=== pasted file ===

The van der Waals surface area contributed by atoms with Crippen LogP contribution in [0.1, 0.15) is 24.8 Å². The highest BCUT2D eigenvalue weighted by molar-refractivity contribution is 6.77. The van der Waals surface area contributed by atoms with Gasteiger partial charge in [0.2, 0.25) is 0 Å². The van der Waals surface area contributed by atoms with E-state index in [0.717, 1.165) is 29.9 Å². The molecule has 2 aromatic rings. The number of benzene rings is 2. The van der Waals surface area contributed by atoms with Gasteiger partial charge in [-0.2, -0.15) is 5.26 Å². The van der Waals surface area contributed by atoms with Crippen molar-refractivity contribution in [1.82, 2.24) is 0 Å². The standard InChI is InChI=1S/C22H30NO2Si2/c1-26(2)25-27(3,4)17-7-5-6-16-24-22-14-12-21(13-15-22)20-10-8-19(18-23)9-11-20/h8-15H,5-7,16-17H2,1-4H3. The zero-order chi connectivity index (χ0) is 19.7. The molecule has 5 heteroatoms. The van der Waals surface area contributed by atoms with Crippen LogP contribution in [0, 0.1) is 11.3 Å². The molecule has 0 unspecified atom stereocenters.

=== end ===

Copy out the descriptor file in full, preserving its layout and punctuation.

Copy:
The van der Waals surface area contributed by atoms with Crippen LogP contribution in [0.1, 0.15) is 24.8 Å². The highest BCUT2D eigenvalue weighted by molar-refractivity contribution is 6.77. The van der Waals surface area contributed by atoms with Gasteiger partial charge in [0.2, 0.25) is 0 Å². The van der Waals surface area contributed by atoms with E-state index in [0.717, 1.165) is 29.9 Å². The molecule has 2 aromatic rings. The number of benzene rings is 2. The van der Waals surface area contributed by atoms with Gasteiger partial charge in [-0.2, -0.15) is 5.26 Å². The van der Waals surface area contributed by atoms with Crippen molar-refractivity contribution in [1.82, 2.24) is 0 Å². The standard InChI is InChI=1S/C22H30NO2Si2/c1-26(2)25-27(3,4)17-7-5-6-16-24-22-14-12-21(13-15-22)20-10-8-19(18-23)9-11-20/h8-15H,5-7,16-17H2,1-4H3. The zero-order chi connectivity index (χ0) is 19.7. The molecule has 5 heteroatoms. The van der Waals surface area contributed by atoms with Crippen LogP contribution in [0, 0.1) is 11.3 Å². The molecule has 0 unspecified atom stereocenters.